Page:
By Sterling Pingree
Now that we’ve broken through the All-Star break and come out on the other side, I started thinking about what I’d like to see from the Boston Red Sox in the second half of the season. The team has been uninspiring at times, frustrating at others, but beginning the second half with a 3.5 game lead in the East makes the rest seem like first world problems. I guess, so is compiling a list of wishes for the second half of the season. In that case, wish number one!
Wish number one for the second half of the Red Sox season is for good health for the starting rotation. That’s a noble request right? I’d ask for specific good fortune for Eduardo Rodriguez. Eddie was becoming the starter many of us believed he could be before his Camden Yards tumble. (I’m still looking for a way to blame that on Manny Machado. I haven’t figured out a way yet, but I’m going to keep trying.)
Wish number two is for some power. It’s hard to imagine that the Red Sox, owners of the second best record in the American League, have also hit a league worst 92 home runs. Boston is in the top half of the league in most offensive categories and are second in team average but the team should get some more power production out of this line up. This power should also come from somewhere other than their three speedy outfielders, as the “Killer B’s” (Betts, Bradley and Benintendi) have accounted for 40 of the team’s 92 round trippers this year. That’s good for them, but some pop needs to come from somewhere else besides the outfield. Which brings me to wish number three.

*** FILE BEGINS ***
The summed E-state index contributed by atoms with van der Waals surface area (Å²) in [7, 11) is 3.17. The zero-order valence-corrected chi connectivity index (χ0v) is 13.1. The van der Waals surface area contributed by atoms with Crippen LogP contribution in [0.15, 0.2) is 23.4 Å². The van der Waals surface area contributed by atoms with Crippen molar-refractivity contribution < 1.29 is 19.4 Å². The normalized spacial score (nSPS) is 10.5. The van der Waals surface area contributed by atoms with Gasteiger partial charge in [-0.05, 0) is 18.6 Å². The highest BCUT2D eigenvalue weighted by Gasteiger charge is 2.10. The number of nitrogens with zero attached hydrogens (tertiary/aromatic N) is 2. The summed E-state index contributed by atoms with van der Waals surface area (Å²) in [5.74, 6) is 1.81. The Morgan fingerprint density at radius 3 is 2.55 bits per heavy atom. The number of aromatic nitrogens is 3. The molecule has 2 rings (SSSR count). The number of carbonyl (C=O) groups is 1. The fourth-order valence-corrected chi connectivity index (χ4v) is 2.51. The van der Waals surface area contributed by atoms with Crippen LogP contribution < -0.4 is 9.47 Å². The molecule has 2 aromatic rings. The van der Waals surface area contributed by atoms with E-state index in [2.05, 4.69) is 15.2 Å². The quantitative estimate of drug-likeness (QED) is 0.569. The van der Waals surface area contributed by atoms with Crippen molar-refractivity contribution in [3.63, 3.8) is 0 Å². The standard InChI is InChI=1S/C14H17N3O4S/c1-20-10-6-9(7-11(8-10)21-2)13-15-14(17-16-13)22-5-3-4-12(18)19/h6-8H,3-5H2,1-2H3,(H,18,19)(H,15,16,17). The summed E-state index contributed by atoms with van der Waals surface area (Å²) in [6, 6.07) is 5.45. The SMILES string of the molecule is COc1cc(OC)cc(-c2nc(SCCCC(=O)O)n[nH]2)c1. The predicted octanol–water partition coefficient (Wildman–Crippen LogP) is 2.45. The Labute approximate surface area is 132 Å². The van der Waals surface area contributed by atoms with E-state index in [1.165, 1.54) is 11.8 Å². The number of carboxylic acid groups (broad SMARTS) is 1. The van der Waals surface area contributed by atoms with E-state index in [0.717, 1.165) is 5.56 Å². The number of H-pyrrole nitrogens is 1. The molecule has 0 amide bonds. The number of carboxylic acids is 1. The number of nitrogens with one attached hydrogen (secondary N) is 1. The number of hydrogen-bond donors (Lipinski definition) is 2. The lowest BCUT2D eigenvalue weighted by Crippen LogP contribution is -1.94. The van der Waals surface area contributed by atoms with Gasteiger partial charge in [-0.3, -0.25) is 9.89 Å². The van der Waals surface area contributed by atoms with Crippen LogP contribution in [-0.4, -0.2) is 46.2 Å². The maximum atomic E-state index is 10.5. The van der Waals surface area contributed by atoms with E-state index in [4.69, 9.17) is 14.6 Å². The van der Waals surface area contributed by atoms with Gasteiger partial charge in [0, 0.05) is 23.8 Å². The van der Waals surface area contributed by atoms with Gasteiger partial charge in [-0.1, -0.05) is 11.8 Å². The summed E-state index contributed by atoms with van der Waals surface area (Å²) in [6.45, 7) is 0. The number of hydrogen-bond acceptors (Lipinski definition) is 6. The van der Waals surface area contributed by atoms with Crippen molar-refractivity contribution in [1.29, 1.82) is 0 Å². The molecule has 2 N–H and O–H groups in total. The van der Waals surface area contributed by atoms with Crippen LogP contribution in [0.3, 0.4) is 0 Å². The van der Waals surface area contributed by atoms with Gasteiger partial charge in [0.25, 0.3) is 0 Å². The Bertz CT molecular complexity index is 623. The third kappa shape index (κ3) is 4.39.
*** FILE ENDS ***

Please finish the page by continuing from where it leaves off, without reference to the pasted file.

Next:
Number three is that Xander Bogaerts be more aggressive at the plate and maybe, just maybe, take a big cut at a first pitch fastball once in a while. Bogaerts doesn’t have to become Nomar Garciaparra or anything to that extreme, but would taking a home run swing on a first pitch once a week kill him? It’s hard to find too much fault in the approach at the plate of the guy leading your team in hitting, but not constantly getting behind in the count would certainly play to his benefit. Offering at the first pitch will also limit the number of times Tim Neverett can point out what a good two strike hitter Xander is and how he watches the first pitch more than anybody else in the American League.
Wish number four is for bullpen help in the form of Phillies All-Star reliever, Pat Neshek. You may not necessarily recognize the name, but if you’ve seen him pitch you would certainly recognize his pitching motion. It can best be described as: it’s what it would look like if Keith Foulke threw side arm. Whatever it looks like, it’s effective. Neshek sports a 1.27 ERA while striking out 36, walking just 5 in 35.1 innings for the worst team in baseball. Neshek is no stranger to the AL, he spent the last two season in Houston where he wasn’t quite as sharp but he still only walked a dozen batters per year, while keeping his ERA near 3. The Sox wouldn’t have to give up much for Neshek, who turns 37 in September and has pitched for 6 teams during his 11-year career.
My fifth and final wish is certainly the most nit-picky of wishes. Matt Barnes, would you bend your damn back and follow through? Every time Barnes has gotten into trouble this season it starts the same way: walks the first two hitters because he leaves everything high and can’t find the strike zone. I’m convinced if Barnes could limit his free passes that he’d be an invaluable member of this bullpen, but at the moment, that’s still just a wish.
Sterling Pingree (@SterlingPingree on Twitter) is a co-host of The Drive, weekdays 4pm to 6pm on 92.9fm The Ticket and streaming live at DriveShowMaine.com. Follow us on Twitter, @DriveShowMaine and “Like Us” on Facebook, Drive Show Maine.